Skip to main content

 Interview, Lost is my Quiet

Lost is my Quiet

Operatic duet recitals are something of a regular fixture on record and in the concert-hall, but programmes of songs for two singers and piano are decidedly less thick on the ground – even sets like Mahler’s Des Knaben Wunderhorn and Wolf’s Spanisches Liederbuch which are often shared by two singers tend to deploy the individual voices in dialogue rather than duet. Soprano Carolyn Sampson and countertenor Iestyn Davies joined forces last year with Carolyn’s regular recital-partner Joseph Middleton for a lunchtime Prom exploring the wealth of duet repertoire that rarely gets an outing, a performance described by The Independent as ‘chamber music of the highest quality’.

I met up with Carolyn, Joe and Iestyn on the afternoon of the Gramophone Awards last month (where Iestyn won the Baroque Vocal category for his recording of Bach Cantatas with Arcangelo on Hyperion, and Carolyn collected the Choral Award for the Mozart Mass in C minor and Exsultate, jubilate with Masaaki Suzuki and the Bach Collegium Japan on BIS) to find out more about the project.

Given that the four composers who feature on this album are so well known, it strikes me as rather surprising that this particular area of their output isn't performed or recorded more frequently...

JM: I think it’s partly to do with the logistics of doing a song-recital or recording with more than one singer, who are then having to split a fee; you have to find singers that actually want to work with each other like this, and have the availability to do so. A lot of this stuff was really written to be done at home, among friends (Schumann often would’ve played his own piano parts, as would Britten) – it’s a more homely, home-spun type of music-making. But to put that sort of thing on a professional stage (or take it into the studio), there’s a lot of things that have to fall into the right place for it to work.

ID: Indeed. Even if it has been recorded before, it’s usually a library recording (part of a complete Mendelssohn songs or similar), which isn’t necessarily the sort of thing that you’d want to sit down and listen to in one go (though I’m sure some people do!). So our idea was simply to say ‘These are some great things you may not have heard before which hang together really well!’.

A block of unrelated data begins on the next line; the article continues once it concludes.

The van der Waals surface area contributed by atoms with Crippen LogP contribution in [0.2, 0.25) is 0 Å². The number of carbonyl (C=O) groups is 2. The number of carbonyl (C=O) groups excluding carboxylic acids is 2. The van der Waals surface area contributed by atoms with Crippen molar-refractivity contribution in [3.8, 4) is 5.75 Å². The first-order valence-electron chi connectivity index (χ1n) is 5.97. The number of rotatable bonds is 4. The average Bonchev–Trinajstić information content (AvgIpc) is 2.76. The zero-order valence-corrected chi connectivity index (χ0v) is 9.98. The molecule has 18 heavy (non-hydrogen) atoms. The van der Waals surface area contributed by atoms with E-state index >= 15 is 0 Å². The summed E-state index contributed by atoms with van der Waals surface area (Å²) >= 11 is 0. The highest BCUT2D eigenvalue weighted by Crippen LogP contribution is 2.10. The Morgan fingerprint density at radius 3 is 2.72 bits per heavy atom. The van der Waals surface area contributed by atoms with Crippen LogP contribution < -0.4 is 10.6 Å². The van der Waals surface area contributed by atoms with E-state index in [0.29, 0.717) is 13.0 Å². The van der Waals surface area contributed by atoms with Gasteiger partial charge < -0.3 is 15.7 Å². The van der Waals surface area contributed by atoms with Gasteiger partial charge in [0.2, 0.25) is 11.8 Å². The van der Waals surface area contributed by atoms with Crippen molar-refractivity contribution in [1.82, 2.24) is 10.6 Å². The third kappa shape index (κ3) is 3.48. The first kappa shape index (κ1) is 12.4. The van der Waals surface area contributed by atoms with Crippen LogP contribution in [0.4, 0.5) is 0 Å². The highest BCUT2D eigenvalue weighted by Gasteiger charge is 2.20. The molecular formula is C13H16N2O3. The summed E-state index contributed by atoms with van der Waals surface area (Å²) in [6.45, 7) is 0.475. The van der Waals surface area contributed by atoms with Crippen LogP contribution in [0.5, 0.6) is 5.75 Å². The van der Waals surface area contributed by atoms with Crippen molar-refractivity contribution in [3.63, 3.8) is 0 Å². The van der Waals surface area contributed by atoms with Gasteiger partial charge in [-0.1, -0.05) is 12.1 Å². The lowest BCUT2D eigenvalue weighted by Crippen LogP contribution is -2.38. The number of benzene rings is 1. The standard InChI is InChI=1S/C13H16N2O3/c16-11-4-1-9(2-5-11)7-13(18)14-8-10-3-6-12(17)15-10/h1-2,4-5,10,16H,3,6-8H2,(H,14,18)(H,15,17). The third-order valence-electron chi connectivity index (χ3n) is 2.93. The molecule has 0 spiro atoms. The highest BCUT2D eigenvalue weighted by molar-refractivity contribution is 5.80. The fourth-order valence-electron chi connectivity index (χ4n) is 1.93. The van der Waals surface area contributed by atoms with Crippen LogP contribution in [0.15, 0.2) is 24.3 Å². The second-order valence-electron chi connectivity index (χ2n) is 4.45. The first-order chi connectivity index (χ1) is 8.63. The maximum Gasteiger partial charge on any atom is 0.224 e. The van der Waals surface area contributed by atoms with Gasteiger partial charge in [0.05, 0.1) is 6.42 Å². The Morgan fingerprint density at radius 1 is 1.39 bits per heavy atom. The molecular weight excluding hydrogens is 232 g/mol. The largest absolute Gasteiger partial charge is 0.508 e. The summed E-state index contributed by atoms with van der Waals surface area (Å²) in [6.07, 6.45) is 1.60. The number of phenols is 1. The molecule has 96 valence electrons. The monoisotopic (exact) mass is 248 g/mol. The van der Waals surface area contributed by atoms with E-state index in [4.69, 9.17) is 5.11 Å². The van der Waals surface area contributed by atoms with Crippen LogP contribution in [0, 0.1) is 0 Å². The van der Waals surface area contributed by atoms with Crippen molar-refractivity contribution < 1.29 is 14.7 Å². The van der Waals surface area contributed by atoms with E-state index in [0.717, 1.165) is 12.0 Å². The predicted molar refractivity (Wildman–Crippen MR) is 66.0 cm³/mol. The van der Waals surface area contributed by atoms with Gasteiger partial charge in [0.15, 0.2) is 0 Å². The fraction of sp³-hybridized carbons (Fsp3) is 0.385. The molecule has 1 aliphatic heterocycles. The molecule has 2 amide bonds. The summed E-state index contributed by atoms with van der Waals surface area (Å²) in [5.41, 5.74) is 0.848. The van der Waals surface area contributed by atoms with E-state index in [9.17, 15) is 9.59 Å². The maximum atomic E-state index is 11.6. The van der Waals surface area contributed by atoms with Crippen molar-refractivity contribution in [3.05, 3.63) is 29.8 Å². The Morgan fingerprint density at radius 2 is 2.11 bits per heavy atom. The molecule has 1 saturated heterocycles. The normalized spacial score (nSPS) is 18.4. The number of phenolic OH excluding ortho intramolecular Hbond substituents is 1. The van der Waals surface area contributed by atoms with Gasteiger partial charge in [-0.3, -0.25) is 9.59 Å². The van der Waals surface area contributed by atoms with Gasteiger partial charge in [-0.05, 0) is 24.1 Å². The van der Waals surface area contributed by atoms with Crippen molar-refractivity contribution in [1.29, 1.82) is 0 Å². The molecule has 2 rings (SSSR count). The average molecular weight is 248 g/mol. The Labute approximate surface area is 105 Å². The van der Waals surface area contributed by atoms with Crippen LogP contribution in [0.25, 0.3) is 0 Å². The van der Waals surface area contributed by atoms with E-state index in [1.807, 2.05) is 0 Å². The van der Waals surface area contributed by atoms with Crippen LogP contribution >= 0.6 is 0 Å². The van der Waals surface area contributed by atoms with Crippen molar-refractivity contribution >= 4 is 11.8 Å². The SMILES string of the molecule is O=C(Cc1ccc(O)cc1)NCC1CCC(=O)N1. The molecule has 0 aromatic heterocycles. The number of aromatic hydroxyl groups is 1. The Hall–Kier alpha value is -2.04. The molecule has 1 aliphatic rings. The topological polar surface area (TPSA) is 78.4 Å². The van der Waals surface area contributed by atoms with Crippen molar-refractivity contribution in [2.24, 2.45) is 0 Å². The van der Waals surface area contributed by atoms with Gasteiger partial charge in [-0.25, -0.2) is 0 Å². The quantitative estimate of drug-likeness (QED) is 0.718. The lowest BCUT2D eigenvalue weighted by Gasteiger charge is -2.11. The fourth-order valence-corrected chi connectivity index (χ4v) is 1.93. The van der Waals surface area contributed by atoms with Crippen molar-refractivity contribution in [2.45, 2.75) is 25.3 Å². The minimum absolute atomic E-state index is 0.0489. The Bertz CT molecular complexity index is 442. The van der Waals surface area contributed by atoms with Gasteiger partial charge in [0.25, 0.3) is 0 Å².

The few existing recordings are mostly done by soprano and baritone – did you have to do much in the way of arranging and transposition to make them work?

ID: No, I just sing them up the octave! And actually some of the Schumann and Mendelssohn are originally for soprano and alto, though the Quilter is definitely transposed – it’s quite operatic!

CS: We didn’t have to tweak too much, but we figured it’s kind of legitimate anyway, because they were all written for whoever was there at the time – and in this case we were there at the time!

When did you start working on the programme?

ID: Maybe two years ago, about a year before we did our lunchtime Prom of the programme – I feel like we’re living in a time-warp at the moment, as exactly this time last year I’d just got back from holiday and we sang this programme at Cadogan Hall, and here we are today with me just back from the same place, sitting a stone’s throw from the venue discussing the recording!

CS: This is the third disc that Joseph and I have done together, and one thing often leads to another – we’ll be recording one thing and then the ideas start coming, often as we’re chatting on the way home from sessions and discussing what we’ve particularly enjoyed. The gestation period’s generally about a year.

ID: I just wait for the phone-call! I wasn’t performing with them at the time, but it was a lovely way to put down on disc music that isn’t often done, and also to sing repertoire that people might not immediately associate with Carolyn and I.